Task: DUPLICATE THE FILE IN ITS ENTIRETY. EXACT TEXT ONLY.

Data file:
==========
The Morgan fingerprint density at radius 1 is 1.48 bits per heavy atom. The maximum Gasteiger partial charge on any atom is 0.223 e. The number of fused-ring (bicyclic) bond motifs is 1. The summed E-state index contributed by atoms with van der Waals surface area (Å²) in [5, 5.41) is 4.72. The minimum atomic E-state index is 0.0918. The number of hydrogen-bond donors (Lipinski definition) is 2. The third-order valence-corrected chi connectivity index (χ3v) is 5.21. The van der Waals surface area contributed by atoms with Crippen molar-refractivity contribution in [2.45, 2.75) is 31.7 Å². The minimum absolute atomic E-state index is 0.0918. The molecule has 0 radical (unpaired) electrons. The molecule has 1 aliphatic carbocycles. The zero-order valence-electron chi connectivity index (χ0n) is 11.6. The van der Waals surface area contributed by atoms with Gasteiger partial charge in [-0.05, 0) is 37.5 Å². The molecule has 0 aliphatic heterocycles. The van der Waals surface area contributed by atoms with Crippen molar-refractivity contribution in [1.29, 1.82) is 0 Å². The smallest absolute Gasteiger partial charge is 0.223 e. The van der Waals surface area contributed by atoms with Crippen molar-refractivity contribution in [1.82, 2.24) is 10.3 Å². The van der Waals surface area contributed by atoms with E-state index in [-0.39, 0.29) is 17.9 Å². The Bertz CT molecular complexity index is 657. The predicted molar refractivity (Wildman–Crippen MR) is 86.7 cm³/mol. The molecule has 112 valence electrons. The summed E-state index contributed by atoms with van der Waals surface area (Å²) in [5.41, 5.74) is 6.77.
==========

The Morgan fingerprint density at radius 1 is 1.48 bits per heavy atom. The maximum Gasteiger partial charge on any atom is 0.223 e. The number of fused-ring (bicyclic) bond motifs is 1. The summed E-state index contributed by atoms with van der Waals surface area (Å²) in [5, 5.41) is 4.72. The minimum atomic E-state index is 0.0918. The number of hydrogen-bond donors (Lipinski definition) is 2. The third-order valence-corrected chi connectivity index (χ3v) is 5.21. The van der Waals surface area contributed by atoms with Crippen molar-refractivity contribution in [2.45, 2.75) is 31.7 Å². The minimum absolute atomic E-state index is 0.0918. The molecule has 0 radical (unpaired) electrons. The molecule has 1 aliphatic carbocycles. The zero-order valence-electron chi connectivity index (χ0n) is 11.6. The van der Waals surface area contributed by atoms with Gasteiger partial charge in [-0.05, 0) is 37.5 Å². The molecule has 0 aliphatic heterocycles. The van der Waals surface area contributed by atoms with Crippen molar-refractivity contribution in [1.29, 1.82) is 0 Å². The smallest absolute Gasteiger partial charge is 0.223 e. The van der Waals surface area contributed by atoms with Crippen molar-refractivity contribution in [1.82, 2.24) is 10.3 Å². The van der Waals surface area contributed by atoms with E-state index in [-0.39, 0.29) is 17.9 Å². The Bertz CT molecular complexity index is 657. The predicted molar refractivity (Wildman–Crippen MR) is 86.7 cm³/mol. The molecule has 112 valence electrons. The summed E-state index contributed by atoms with van der Waals surface area (Å²) in [5.41, 5.74) is 6.77.